NHL free agency rumors: Joe Thornton playing in Switzerland, Maple Leafs next? From Airpods to skin care, 15 Amazon Prime Day deals you can still get Do you know these lucrative Social Security secrets? Ad Microsoft Incredible Blanket Puts Humans In A Deep Sleep, Melting Stress Away Ad Microsoft The 23 Hottest Gadgets of 2020 Ad Microsoft Full screen 1/19 SLIDES © Shutterstock / Shutterstock Amy Coney Barrett, 7th U.S. Circuit Court of Appeals...
    When Donald Trump petitioned the Supreme Court to shield both his personal and corporate tax returns this summer, he argued that his position as a sitting president made him immune to any criminal inquiry. The high court resolutely rejected that claim in a 7-2 ruling in July, but said Trump's lawyers could continue to challenge a subpoena for his returns from the Manhattan DA on specific grounds. Since then, Trump has lost two more times, with both a federal district judge and a federal appeals court panel in New York ruling against Trump's claim that the subpoena from the office of Manhattan DA Cyrus Vance was merely an exercise in presidential harassment. “None of the president’s allegations, taken together or...
    (CNN)"Nine seems to be a good number. It's been that way for a long time ... I think it was a bad idea when President Franklin Roosevelt tried to pack the court."The words of the late Justice Ruth Bader Ginsburg in an NPR interview last year point up something important. Whatever you think of the politics, packing the Supreme Court would be bad for the law itself -- bad for the efficiency and quality of the court's work, bad for its credibility and public legitimacy. Ginsburg ardently favored a liberal turn in the law -- but not at the expense of an institution whose workings she loved and knew intimately. Walter Olson Start with a simple truth of organizations: After...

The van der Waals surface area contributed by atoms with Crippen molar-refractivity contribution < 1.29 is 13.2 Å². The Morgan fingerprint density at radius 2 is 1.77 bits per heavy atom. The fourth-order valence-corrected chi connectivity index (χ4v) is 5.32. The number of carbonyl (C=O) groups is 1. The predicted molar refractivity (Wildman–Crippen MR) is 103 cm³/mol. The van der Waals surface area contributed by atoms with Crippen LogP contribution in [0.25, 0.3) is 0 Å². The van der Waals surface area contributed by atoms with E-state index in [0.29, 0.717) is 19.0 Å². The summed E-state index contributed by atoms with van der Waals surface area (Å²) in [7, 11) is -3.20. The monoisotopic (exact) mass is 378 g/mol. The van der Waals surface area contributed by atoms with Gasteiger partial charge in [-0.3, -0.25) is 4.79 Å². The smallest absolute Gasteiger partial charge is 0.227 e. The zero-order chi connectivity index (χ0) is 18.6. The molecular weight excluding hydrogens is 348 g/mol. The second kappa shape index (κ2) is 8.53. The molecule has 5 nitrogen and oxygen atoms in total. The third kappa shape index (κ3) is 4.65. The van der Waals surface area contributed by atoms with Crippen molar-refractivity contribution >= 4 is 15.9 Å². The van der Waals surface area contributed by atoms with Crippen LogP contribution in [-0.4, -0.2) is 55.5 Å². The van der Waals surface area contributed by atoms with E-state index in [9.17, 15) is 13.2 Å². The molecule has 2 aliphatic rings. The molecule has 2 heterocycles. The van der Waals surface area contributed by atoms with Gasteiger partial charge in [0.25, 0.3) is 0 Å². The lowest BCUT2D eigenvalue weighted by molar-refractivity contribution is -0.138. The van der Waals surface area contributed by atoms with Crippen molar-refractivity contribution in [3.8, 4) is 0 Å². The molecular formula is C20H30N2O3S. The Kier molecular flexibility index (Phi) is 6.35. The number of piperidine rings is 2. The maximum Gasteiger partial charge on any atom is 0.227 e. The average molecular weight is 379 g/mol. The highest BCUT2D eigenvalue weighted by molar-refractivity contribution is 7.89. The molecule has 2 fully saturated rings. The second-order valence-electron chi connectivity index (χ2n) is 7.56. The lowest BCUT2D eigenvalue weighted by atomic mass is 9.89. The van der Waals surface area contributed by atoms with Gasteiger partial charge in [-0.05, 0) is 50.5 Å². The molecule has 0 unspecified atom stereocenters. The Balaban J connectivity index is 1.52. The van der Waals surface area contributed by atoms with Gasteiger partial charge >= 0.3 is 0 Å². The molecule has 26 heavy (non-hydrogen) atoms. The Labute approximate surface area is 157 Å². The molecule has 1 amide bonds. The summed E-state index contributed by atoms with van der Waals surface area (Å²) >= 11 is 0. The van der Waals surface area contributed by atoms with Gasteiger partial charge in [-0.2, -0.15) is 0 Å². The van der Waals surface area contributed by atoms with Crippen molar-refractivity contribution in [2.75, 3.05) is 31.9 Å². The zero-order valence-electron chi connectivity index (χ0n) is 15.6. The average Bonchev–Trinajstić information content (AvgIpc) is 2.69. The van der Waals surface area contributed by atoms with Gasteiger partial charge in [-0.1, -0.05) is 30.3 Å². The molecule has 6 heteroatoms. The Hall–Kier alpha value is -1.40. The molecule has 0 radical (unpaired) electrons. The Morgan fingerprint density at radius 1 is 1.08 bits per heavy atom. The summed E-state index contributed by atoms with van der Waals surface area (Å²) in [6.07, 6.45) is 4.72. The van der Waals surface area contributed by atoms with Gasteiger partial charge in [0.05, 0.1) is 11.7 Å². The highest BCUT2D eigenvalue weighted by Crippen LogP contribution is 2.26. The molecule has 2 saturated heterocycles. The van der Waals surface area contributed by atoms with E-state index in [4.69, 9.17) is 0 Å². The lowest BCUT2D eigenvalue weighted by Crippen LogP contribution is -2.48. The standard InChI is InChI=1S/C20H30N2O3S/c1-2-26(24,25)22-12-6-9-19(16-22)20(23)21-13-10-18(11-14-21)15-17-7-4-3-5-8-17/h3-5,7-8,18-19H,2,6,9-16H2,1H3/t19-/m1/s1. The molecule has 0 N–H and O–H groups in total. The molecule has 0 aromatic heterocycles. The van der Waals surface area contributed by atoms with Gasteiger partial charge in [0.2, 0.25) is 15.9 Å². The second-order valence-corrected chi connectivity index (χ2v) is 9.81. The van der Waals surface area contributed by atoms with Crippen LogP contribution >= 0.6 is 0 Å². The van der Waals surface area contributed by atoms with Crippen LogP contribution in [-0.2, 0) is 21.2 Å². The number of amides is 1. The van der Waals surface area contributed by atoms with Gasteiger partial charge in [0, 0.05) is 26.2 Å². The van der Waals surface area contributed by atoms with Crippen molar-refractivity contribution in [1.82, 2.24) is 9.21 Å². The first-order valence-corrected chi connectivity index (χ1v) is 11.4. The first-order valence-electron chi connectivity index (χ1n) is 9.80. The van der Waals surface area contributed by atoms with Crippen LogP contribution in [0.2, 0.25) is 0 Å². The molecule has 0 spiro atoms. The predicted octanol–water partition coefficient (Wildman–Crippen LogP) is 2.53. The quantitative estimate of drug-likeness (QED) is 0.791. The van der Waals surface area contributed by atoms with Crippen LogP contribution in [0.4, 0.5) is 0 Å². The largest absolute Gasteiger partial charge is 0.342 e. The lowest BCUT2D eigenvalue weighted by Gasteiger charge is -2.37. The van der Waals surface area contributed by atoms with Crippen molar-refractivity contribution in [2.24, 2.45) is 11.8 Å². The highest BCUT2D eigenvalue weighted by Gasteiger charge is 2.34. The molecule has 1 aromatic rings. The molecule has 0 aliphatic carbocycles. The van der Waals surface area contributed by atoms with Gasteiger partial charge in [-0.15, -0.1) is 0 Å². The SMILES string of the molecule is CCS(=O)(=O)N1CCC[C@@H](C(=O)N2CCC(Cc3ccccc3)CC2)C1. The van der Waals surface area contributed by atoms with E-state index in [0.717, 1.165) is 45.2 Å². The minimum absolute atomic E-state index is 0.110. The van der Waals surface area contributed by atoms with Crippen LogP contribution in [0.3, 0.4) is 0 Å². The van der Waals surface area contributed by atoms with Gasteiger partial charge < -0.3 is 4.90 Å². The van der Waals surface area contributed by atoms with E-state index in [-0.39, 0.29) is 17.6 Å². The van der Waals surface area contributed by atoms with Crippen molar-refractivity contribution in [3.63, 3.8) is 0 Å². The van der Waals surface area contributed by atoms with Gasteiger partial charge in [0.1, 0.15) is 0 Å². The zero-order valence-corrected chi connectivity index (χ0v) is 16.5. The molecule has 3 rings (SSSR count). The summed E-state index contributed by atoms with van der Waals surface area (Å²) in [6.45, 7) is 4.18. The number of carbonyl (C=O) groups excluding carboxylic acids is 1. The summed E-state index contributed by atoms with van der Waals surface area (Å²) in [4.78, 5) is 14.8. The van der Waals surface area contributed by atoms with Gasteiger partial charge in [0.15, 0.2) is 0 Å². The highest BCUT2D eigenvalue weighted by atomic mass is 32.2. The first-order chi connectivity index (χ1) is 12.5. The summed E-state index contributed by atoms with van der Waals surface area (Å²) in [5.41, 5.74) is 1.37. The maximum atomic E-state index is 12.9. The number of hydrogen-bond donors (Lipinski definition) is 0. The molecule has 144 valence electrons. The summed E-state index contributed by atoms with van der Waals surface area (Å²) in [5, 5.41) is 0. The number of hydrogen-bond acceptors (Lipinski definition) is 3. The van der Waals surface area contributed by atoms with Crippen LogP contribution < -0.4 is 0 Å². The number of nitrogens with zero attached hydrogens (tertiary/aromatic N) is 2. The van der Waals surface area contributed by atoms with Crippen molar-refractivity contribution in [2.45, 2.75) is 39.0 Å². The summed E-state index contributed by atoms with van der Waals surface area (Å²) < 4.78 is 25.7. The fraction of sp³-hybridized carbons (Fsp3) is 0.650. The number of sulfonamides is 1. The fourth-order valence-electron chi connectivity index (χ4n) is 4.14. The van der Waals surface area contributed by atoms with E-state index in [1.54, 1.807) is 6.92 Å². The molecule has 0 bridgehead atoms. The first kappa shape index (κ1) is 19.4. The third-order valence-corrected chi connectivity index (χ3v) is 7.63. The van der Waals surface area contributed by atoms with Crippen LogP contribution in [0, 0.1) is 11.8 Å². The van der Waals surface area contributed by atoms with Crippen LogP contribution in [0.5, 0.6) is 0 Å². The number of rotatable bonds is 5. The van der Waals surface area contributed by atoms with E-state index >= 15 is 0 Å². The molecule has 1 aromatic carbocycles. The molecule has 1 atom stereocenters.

Senate Majority Leader Mitch McConnellAddison (Mitch) Mitchell McConnellOn The Money: Mnuchin says COVID-19 relief before election 'would be difficult' | Gender employment gap widens with start of virtual school year | Warren rips Disney over layoffs, executive pay Overnight Health Care: Barrett signals ObamaCare could survive mandate being struck down | CDC warns small gatherings fueling COVID spread | Judge blocks Wisconsin capacity limits Amy Coney Barrett hearing reveals Senate's misplaced priorities MORE (R-Ky.) said on Thursday that Republicans have the votes to confirm Supreme Court nominee Amy Coney BarrettAmy Coney BarrettNotre Dame calendar lists talks by Amy Coney Barrett not disclosed in Senate paperwork: report Cheers erupt as Trump puts on MAGA hat, takes off tie at Iowa rally...
    Calvin Schermerhorn October 15, 2020 7:51AM (UTC) This article was originally published on The Conversation. As a political battle over the Supreme Court's direction rages in Washington with President Donald Trump's nomination of Amy Coney Barrett, history shows that political contests over the ideological slant of the Court are nothing new. In the 1860s, President Abraham Lincoln worked with fellow Republicans to shape the Court to carry out his party's anti-slavery and pro-Union agenda. It was an age in which the court was unabashedly a "partisan creature," in historian Rachel Shelden's words. : Justice John Catron had advised Democrat James K. Polk's 1844 presidential campaign, and Justice John McLean was a serial presidential contender in a black robe. And...
    Sen. Lindsey Graham expressed his frustration at the technical difficulties the Senate Judiciary Committee experienced throughout the confirmation hearing of Supreme Court nominee Amy Coney Barrett. "I think it happened again," the South Carolina Republican said after the microphones cut out for the second time during Connecticut Sen. Richard Blumenthal's questioning. "Are we not paying the bills anymore?" he asked. While the microphones were down, Blumenthal discussed Barrett's use of what is often called the "Ginsburg rule," referring to Ginsburg's statement from 27 years ago that said, "A judge sworn to decide impartially can offer no forecasts, no hints, for that would show not only disregard for the specifics of the particular case, it would display...
    By Larry Keane Foes against U.S. Supreme Court nominee Judge Amy Coney Barrett will line up this week to disparage only the fifth woman nominated to the nation’s highest court. The test balloons have been floated, including attacks on her faith, her family and now, predictably, her view on gun rights. Her foes don’t fear Judge Barrett. They fear the law. They just know Judge Barrett will follow it. She’s vowed to faithfully apply the law as it’s written, not to twist it to a pre-determined end to satisfy a political agenda. Political Misdirection The gun control cabal showed their cards. Over the weekend, U.S. Sen. Chris Coons (D-Del.) told Chris Wallace on Fox News Sunday, “I’m going to be laying out...